If Michael Slager cannot have the speedy trial he wants, the former North Charleston police officer should get another chance to post bail, his defense team said Monday in a court motion.
A judge in September denied bail for the white 34-year-old charged with murder in the April 4 shooting death of Walter Scott, a black man. He ruled that Slager’s release could pose a danger to the community.
Noting that Slager has been jailed in isolation for eight months since his arrest, his defense team last week asked Circuit Judge Clifton Newman to set his trial for the spring.
But prosecutors said they probably won’t be ready until November because they will be trying Dylann Roof, who faces the death penalty in the June shooting that killed nine people at Emanuel AME Church.
The scheduling conflict prompted the second bail motion from Slager’s attorneys, who conceded that an earlier trial appears unlikely. But Slager’s health problems and trouble he’s having getting ready for trial would make it unfair for him to stay in jail longer, the motion indicated.
Allowed outside his cell for an hour every day, his attorneys said, Slager “has grown increasingly anxious and concerned about his fate.”
They asked Newman to reconsider bail and set a hearing about the issue.
Scott’s shooting, which was captured in a bystander’s cellphone video, renewed long-held criticisms of North Charleston police tactics and added to a drumbeat of scrutiny on the use of force by officers nationwide. The city later reached a $6.5 million settlement with Scott’s family.
Attorneys for the family, Justin Bamberg and Chris Stewart, said in a joint statement Monday that they would await the judge’s decisions on bail and the trial date.
Signed by defense lawyer Cameron Blazer of the Savage Law Firm, the filing mentioned that Slager has been a focus of a ramped-up surveillance program at the jail. While officials insist that the effort to intercept telephone calls and mail is meant to root out threats involving the high-profile inmate, the motion called it “completely divorced from any (jail) safety concern.” Jail officers routinely listen to Slager’s personal conversations, the filing stated.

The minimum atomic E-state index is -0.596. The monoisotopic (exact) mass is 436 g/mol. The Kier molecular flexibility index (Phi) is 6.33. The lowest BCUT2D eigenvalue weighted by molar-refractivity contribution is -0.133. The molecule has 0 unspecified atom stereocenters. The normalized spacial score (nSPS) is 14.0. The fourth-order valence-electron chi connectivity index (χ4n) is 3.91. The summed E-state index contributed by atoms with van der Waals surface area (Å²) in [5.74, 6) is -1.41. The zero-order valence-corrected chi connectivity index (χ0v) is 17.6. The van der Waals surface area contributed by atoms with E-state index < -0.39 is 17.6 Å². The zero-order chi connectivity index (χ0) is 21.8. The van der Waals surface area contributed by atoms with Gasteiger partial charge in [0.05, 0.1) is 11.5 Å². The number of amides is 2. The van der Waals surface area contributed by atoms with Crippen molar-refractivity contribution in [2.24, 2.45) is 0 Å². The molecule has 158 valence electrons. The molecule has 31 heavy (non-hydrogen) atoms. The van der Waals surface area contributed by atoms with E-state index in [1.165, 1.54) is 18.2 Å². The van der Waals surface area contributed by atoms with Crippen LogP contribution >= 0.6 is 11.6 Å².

The lack of privacy has “acutely constrained” Slager’s ability to prepare for trial, Blazer wrote.
Slager also has fallen ill and lost 25 pounds, the attorneys said. Past filings noted that he has celiac disease, causing him to react negatively to gluten. He often faces the “unacceptable choice ... of being either hungry or sick” because the jail cannot completely accommodate his diet, the motion stated.
While the latest bail motion focuses on his personal condition and concerns about his trial preparation, the first bid centered on evidence in the shooting. It culminated in an hours-long hearing in September that hinted at the fight likely to play out when the case is tried.
Hoping to expose cracks in the murder case, his attorneys presented evidence they said showed Slager had been beaten in a struggle over a Taser before he fired eight times.
But prosecutors used the bystander’s video footage, which showed Slager shooting Scott in the back as Scott ran from a traffic stop, to paint the former officer as an executioner who tried to plant evidence and concoct a story of self-defense.
Newman denied bail after “careful consideration of all of the evidence,” he wrote in an order.
More recently, though, the judge has expressed concern for Slager’s right to a speedy trial. In last week’s hearing, he said the constitutional provision is “partially enhanced when the defendant is incarcerated.”
Reach Andrew Knapp at 843-937-5414 or twitter.com/offlede.